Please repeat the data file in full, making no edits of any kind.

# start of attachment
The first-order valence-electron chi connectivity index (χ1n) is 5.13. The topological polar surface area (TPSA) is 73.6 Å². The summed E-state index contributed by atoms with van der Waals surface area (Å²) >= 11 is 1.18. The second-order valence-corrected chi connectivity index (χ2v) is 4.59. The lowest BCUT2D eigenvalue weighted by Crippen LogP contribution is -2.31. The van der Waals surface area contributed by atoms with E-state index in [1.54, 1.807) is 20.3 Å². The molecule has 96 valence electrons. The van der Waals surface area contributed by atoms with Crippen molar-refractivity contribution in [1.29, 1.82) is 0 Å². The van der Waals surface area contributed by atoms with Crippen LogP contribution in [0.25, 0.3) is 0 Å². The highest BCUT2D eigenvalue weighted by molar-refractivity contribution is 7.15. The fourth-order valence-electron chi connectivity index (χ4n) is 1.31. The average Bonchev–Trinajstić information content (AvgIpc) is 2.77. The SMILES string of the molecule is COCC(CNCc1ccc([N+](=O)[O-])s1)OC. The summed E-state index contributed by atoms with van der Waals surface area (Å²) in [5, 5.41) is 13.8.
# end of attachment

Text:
The first-order valence-electron chi connectivity index (χ1n) is 5.13. The topological polar surface area (TPSA) is 73.6 Å². The summed E-state index contributed by atoms with van der Waals surface area (Å²) >= 11 is 1.18. The second-order valence-corrected chi connectivity index (χ2v) is 4.59. The lowest BCUT2D eigenvalue weighted by Crippen LogP contribution is -2.31. The van der Waals surface area contributed by atoms with E-state index in [1.54, 1.807) is 20.3 Å². The molecule has 96 valence electrons. The van der Waals surface area contributed by atoms with Crippen molar-refractivity contribution in [1.29, 1.82) is 0 Å². The van der Waals surface area contributed by atoms with Crippen LogP contribution in [0.25, 0.3) is 0 Å². The highest BCUT2D eigenvalue weighted by molar-refractivity contribution is 7.15. The fourth-order valence-electron chi connectivity index (χ4n) is 1.31. The average Bonchev–Trinajstić information content (AvgIpc) is 2.77. The SMILES string of the molecule is COCC(CNCc1ccc([N+](=O)[O-])s1)OC. The summed E-state index contributed by atoms with van der Waals surface area (Å²) in [5, 5.41) is 13.8.